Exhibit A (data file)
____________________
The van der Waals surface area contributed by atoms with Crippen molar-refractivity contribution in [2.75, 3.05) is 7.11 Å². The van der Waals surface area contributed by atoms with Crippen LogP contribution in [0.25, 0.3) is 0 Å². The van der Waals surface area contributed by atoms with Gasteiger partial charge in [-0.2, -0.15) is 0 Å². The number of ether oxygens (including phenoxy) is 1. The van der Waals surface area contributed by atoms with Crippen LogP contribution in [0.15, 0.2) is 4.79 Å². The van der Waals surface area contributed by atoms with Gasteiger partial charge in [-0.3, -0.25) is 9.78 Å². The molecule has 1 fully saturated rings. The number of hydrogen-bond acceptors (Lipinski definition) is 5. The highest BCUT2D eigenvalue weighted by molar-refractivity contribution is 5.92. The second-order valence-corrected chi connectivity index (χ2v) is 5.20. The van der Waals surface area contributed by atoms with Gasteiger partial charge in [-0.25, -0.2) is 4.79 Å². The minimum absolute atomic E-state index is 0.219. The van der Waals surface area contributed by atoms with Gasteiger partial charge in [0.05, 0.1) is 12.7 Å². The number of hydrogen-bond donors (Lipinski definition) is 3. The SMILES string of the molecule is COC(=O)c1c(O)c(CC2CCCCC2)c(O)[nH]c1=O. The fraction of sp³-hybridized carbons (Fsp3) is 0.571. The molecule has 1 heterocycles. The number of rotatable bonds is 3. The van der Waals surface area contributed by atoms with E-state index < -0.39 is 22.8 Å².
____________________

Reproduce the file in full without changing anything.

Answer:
The van der Waals surface area contributed by atoms with Crippen molar-refractivity contribution in [2.75, 3.05) is 7.11 Å². The van der Waals surface area contributed by atoms with Crippen LogP contribution in [0.25, 0.3) is 0 Å². The van der Waals surface area contributed by atoms with Gasteiger partial charge in [-0.2, -0.15) is 0 Å². The number of ether oxygens (including phenoxy) is 1. The van der Waals surface area contributed by atoms with Crippen LogP contribution in [0.15, 0.2) is 4.79 Å². The van der Waals surface area contributed by atoms with Gasteiger partial charge in [-0.3, -0.25) is 9.78 Å². The molecule has 1 fully saturated rings. The number of hydrogen-bond acceptors (Lipinski definition) is 5. The highest BCUT2D eigenvalue weighted by molar-refractivity contribution is 5.92. The second-order valence-corrected chi connectivity index (χ2v) is 5.20. The van der Waals surface area contributed by atoms with Gasteiger partial charge in [-0.25, -0.2) is 4.79 Å². The minimum absolute atomic E-state index is 0.219. The van der Waals surface area contributed by atoms with Gasteiger partial charge in [0.05, 0.1) is 12.7 Å². The number of hydrogen-bond donors (Lipinski definition) is 3. The SMILES string of the molecule is COC(=O)c1c(O)c(CC2CCCCC2)c(O)[nH]c1=O. The fraction of sp³-hybridized carbons (Fsp3) is 0.571. The molecule has 1 heterocycles. The number of rotatable bonds is 3. The van der Waals surface area contributed by atoms with E-state index < -0.39 is 22.8 Å².